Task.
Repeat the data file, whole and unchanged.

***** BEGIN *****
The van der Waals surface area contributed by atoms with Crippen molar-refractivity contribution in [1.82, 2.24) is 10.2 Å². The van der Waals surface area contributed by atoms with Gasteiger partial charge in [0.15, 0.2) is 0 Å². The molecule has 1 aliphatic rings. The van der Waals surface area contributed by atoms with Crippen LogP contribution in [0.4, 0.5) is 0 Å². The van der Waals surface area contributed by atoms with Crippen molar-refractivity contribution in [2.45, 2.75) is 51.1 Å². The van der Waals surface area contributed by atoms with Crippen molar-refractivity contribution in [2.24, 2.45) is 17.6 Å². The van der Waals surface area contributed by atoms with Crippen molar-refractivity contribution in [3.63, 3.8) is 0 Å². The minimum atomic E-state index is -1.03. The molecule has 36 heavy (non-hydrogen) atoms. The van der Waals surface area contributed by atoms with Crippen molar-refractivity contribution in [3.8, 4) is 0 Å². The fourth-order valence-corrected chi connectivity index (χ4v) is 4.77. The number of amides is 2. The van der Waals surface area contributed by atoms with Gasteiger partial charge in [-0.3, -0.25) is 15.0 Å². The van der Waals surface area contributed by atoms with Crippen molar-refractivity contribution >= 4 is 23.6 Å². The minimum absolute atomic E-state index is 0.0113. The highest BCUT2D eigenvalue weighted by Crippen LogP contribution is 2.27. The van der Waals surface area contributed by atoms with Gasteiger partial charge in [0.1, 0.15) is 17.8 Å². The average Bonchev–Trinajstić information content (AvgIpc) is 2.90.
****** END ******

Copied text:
The van der Waals surface area contributed by atoms with Crippen molar-refractivity contribution in [1.82, 2.24) is 10.2 Å². The van der Waals surface area contributed by atoms with Gasteiger partial charge in [0.15, 0.2) is 0 Å². The molecule has 1 aliphatic rings. The van der Waals surface area contributed by atoms with Crippen LogP contribution in [0.4, 0.5) is 0 Å². The van der Waals surface area contributed by atoms with Crippen molar-refractivity contribution in [2.45, 2.75) is 51.1 Å². The van der Waals surface area contributed by atoms with Crippen molar-refractivity contribution in [2.24, 2.45) is 17.6 Å². The van der Waals surface area contributed by atoms with Crippen molar-refractivity contribution in [3.63, 3.8) is 0 Å². The minimum atomic E-state index is -1.03. The molecule has 36 heavy (non-hydrogen) atoms. The van der Waals surface area contributed by atoms with Crippen molar-refractivity contribution in [3.8, 4) is 0 Å². The fourth-order valence-corrected chi connectivity index (χ4v) is 4.77. The number of amides is 2. The van der Waals surface area contributed by atoms with Gasteiger partial charge in [-0.3, -0.25) is 15.0 Å². The van der Waals surface area contributed by atoms with Crippen molar-refractivity contribution >= 4 is 23.6 Å². The minimum absolute atomic E-state index is 0.0113. The highest BCUT2D eigenvalue weighted by Crippen LogP contribution is 2.27. The van der Waals surface area contributed by atoms with Gasteiger partial charge in [0.1, 0.15) is 17.8 Å². The average Bonchev–Trinajstić information content (AvgIpc) is 2.90.